Tigger Travels - Family Adventure Journal
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Day Twelve in Manzanillo, Mexico
Panama Cruise January 2011 - Last Trans-canal trip planned for the Disney Wonder at this time.
Having visited a few ports and cities in Mexico, I had some idea of what to expect for our stop on day 12. Manzanillo, Mexico resembled Cozumel and Costa Maya in architecture and environment with the exception of a line of mountains that act as a backdrop for the city and the two enormous bays adjacent. At each end, there is no land between the water and the sheer drop off the ends of the closest two.
Entering the two bays we stayed to the right and docked in Manzanillo Harbor just inside the southern edge of the expanse. The downtown portion of Manzanillo were built from just beyond the waters edge and intended up the first mountain and right over the top with no visible end.
With scattered fishing boats in the foreground, it was easy to tell that a significant portion of the residents spend their days on the water looking for stock to sell at the market every morning. Commercial fishing is the third largest source of income for the people of this part of the state of Colima. Yellow fin tuna is fished on boats that stay out to sea for days at a time. These boats are large enough that they are accompanied by onboard helicopters. It is a serious industry here.
Before we even entered the port, the fifth largest income to the area was very obvious. A large coal burning power plant belched pollution into the air and on the day we were there left a reddish haze over the whole space filled with the two large bays and all the surrounding cities and resorts. It looked worse in the morning as we arrived, but once on land we quickly realized it was being pushed over the neighboring mountain and never seemed to influence life at the surface.
Also notable was the Mexican military presence. Right next to our ship a medium sized military vessel sat the whole time we were there. It was manned and ready to go if needed. A smaller vessel stayed mobile in the water all day, coming and going as it patrolled the shores, the harbors and the open water.
Since we had never been to this coast of Mexico, we selected an excursion that would give us an overview of the area and hopefully insight into the culture of the Pacific coast of Mexico. The city tour and shopping trip proved to be everything we hoped for.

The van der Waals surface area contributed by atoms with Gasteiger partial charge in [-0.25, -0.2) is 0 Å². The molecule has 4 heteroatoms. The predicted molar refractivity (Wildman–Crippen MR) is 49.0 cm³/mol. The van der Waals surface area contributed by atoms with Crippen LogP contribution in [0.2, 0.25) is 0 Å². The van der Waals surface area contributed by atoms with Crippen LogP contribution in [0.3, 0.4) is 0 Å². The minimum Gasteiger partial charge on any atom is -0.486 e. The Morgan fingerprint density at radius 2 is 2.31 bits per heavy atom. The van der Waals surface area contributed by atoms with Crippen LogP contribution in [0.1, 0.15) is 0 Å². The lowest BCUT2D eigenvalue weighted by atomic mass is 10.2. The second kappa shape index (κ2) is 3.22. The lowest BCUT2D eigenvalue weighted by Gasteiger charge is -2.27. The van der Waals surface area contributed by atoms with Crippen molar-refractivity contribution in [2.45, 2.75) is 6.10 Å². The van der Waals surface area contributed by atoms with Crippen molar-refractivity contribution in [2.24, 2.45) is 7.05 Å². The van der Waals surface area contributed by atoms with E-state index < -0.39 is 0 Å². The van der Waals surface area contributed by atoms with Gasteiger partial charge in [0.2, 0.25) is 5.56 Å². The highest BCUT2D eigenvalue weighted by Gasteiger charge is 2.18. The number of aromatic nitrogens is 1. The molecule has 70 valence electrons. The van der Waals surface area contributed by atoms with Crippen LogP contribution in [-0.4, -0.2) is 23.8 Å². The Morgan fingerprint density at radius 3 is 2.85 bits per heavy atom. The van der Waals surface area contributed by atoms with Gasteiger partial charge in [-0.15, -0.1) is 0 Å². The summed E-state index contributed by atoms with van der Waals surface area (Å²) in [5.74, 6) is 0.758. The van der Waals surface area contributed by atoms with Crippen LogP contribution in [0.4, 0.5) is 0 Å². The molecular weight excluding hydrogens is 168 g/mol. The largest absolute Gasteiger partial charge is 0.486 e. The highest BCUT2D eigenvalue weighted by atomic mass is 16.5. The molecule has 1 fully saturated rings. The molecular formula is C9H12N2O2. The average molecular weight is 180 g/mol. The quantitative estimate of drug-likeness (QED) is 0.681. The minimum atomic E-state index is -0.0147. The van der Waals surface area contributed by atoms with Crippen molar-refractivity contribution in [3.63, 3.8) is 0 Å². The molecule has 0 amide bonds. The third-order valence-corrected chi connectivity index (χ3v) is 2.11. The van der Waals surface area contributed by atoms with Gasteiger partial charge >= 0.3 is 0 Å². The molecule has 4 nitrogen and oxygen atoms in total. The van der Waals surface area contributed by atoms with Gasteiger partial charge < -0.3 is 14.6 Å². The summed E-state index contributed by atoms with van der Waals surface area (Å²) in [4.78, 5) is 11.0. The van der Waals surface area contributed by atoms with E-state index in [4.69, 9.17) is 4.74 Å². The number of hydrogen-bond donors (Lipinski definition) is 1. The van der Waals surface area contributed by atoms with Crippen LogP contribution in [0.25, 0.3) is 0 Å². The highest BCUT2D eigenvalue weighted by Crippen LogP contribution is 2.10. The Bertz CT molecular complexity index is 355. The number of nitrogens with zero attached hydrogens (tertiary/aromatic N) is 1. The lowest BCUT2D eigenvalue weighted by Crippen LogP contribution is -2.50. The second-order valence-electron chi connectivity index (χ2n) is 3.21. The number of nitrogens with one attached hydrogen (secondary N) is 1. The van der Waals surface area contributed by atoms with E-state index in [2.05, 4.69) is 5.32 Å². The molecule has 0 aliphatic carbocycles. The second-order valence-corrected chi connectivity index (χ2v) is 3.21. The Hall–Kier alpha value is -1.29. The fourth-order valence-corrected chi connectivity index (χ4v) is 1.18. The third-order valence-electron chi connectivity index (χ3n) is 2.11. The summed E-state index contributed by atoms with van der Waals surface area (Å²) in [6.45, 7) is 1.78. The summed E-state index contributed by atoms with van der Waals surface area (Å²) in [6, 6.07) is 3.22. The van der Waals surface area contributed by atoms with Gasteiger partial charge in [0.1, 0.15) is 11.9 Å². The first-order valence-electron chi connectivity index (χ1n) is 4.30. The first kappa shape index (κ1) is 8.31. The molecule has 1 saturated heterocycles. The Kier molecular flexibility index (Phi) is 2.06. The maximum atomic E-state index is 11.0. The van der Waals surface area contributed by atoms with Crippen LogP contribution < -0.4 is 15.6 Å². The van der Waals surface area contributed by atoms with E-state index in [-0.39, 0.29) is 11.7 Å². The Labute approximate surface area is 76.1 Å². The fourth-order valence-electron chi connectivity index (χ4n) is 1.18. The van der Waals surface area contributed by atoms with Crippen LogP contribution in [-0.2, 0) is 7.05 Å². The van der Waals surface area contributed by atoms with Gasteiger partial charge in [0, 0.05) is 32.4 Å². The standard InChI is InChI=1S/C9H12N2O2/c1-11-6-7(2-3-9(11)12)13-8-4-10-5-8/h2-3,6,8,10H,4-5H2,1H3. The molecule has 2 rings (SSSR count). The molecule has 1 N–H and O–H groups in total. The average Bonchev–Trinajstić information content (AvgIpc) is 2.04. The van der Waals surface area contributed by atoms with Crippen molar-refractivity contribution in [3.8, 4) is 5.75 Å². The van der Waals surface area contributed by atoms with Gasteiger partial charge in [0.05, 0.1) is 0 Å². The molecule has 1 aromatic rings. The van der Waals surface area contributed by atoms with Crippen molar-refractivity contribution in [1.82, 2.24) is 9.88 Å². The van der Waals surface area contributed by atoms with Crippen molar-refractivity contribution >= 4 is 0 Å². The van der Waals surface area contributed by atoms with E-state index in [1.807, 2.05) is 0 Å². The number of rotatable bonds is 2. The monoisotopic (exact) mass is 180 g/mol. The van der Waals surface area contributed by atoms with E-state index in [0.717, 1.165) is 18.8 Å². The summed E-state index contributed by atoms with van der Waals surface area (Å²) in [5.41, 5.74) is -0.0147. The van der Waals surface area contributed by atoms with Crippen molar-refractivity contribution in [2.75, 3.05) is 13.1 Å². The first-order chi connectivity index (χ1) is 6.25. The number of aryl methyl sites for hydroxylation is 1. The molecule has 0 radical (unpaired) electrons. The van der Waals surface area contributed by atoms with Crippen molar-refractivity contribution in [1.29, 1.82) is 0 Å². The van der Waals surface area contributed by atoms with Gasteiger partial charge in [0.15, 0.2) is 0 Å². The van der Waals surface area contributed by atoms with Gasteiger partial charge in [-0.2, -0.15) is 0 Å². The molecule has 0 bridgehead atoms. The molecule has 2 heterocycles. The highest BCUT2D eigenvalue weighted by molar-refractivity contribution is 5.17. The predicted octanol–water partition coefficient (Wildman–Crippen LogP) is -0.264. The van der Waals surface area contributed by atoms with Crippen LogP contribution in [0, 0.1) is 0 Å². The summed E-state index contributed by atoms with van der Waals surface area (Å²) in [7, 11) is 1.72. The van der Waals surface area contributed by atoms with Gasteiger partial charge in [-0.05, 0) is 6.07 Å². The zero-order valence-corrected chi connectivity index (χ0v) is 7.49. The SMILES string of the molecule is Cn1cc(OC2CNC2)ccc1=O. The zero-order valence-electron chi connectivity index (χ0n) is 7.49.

Nearly 300 other people opted for the same trip and we boarded in controlled groups on comfortable tour buses. The first leg only took about 30 seconds and stopped near the end of the docks at the downtown shopping district. We spent half an hour taking pictures and getting an idea of what Manzanillo had to offer through their vendors. It is a constant amazement how many vendors offer cheap junk made in the orient and we even saw one booth that was selling souvenirs of the Eiffel Tower, the Great Wall of China and other items that were irrelevant to a visit in Manzanillo.
Learning that this is the sailfish capital of the world that plays host the largest tournament we decided to look for a sailfish sculpture for our travel shelf pretty quick. It was the best representation of the area even without going on our own fishing excursion.
Once back on our tour bus, we traveled around the outside of the two large bays eventually arriving at the far end. Our tour guide offered good descriptions for all the scenery passing by. Although his accent was strong his English was good and everyone who wanted could listen to him through the bus speaker system. At times he sounded like an encyclopedia as he recited facts about the area, the people and the history that made them.
We passed the three major resorts in the area that attract a large number of tourists from around the world. One thing we noticed right away was that the all-inclusive resorts were protected with high walls and the insides resembled a movie scene of heaven itself. Touring on the outside may have been nice but seeing and hearing about the insides made us want to visit again, next time by plane so we could stay a while.
One of the stops on our trip included a visit to a quaint covered flea market. The aisles between the booths were narrow and created a nearly endless maze from the parking lot to the beach behind. As a tour guest we were allowed to use the restrooms and were not asked for the usual 50 cents for toilet paper. The ladies room was extremely clean and Jennifer paid anyway.
On the tour we found that there are many of the same stores and companies that we find back in the USA; Wal-mart, Office Max, Burger King, KFC and the ever present Subway and Starbucks dotted the roadsides. We quickly realized that a stay here would not mean giving up any of our comforts of home.
At one point during the tour, our driver turned off to a thickly populated area that climbed to near the top of a nearby mountain. It only took a few seconds to realize that the homes and buildings crowding this mountain were here because of the views of the two bays. It was an incredible site that was accented with emaculately kept gardens and carefully painted walls that stood out against the rest of the vista.
One thing our tour guide asked us in the beginning was if we had seen the whale in the morning. Apparently there had been one waiting for us right at the entrance to the Manzanillo harbor but it left before we saw it. Before we left, however, I did spot a number of whale spouts in the distance that held great promise for our whale watching tour in Puerto Vallarta the very next day!
2011 Disney Wonder Panama Canal Cruise Index
Daily Navigator/Iwa Published Schedule